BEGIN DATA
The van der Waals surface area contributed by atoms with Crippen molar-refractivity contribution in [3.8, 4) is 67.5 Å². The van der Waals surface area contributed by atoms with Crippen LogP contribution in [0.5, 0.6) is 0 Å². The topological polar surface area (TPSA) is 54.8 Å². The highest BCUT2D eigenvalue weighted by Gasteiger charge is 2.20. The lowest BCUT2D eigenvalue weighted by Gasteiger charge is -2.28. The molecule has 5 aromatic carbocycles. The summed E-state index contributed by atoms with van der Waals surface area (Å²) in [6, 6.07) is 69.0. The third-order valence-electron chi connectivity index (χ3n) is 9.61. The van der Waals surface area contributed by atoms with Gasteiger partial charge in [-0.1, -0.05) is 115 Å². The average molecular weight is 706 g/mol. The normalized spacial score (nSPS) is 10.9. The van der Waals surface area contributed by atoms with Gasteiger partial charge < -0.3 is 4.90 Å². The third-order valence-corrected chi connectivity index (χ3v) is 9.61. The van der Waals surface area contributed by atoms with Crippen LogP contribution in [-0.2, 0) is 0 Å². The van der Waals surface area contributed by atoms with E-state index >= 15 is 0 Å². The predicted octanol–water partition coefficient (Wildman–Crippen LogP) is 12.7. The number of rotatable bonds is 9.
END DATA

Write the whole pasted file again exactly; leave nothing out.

The van der Waals surface area contributed by atoms with Crippen molar-refractivity contribution in [3.8, 4) is 67.5 Å². The van der Waals surface area contributed by atoms with Crippen LogP contribution in [0.5, 0.6) is 0 Å². The topological polar surface area (TPSA) is 54.8 Å². The highest BCUT2D eigenvalue weighted by Gasteiger charge is 2.20. The lowest BCUT2D eigenvalue weighted by Gasteiger charge is -2.28. The molecule has 5 aromatic carbocycles. The summed E-state index contributed by atoms with van der Waals surface area (Å²) in [6, 6.07) is 69.0. The third-order valence-electron chi connectivity index (χ3n) is 9.61. The van der Waals surface area contributed by atoms with Gasteiger partial charge in [-0.1, -0.05) is 115 Å². The average molecular weight is 706 g/mol. The normalized spacial score (nSPS) is 10.9. The van der Waals surface area contributed by atoms with Gasteiger partial charge < -0.3 is 4.90 Å². The third-order valence-corrected chi connectivity index (χ3v) is 9.61. The van der Waals surface area contributed by atoms with Crippen LogP contribution in [-0.2, 0) is 0 Å². The van der Waals surface area contributed by atoms with E-state index >= 15 is 0 Å². The predicted octanol–water partition coefficient (Wildman–Crippen LogP) is 12.7. The number of rotatable bonds is 9.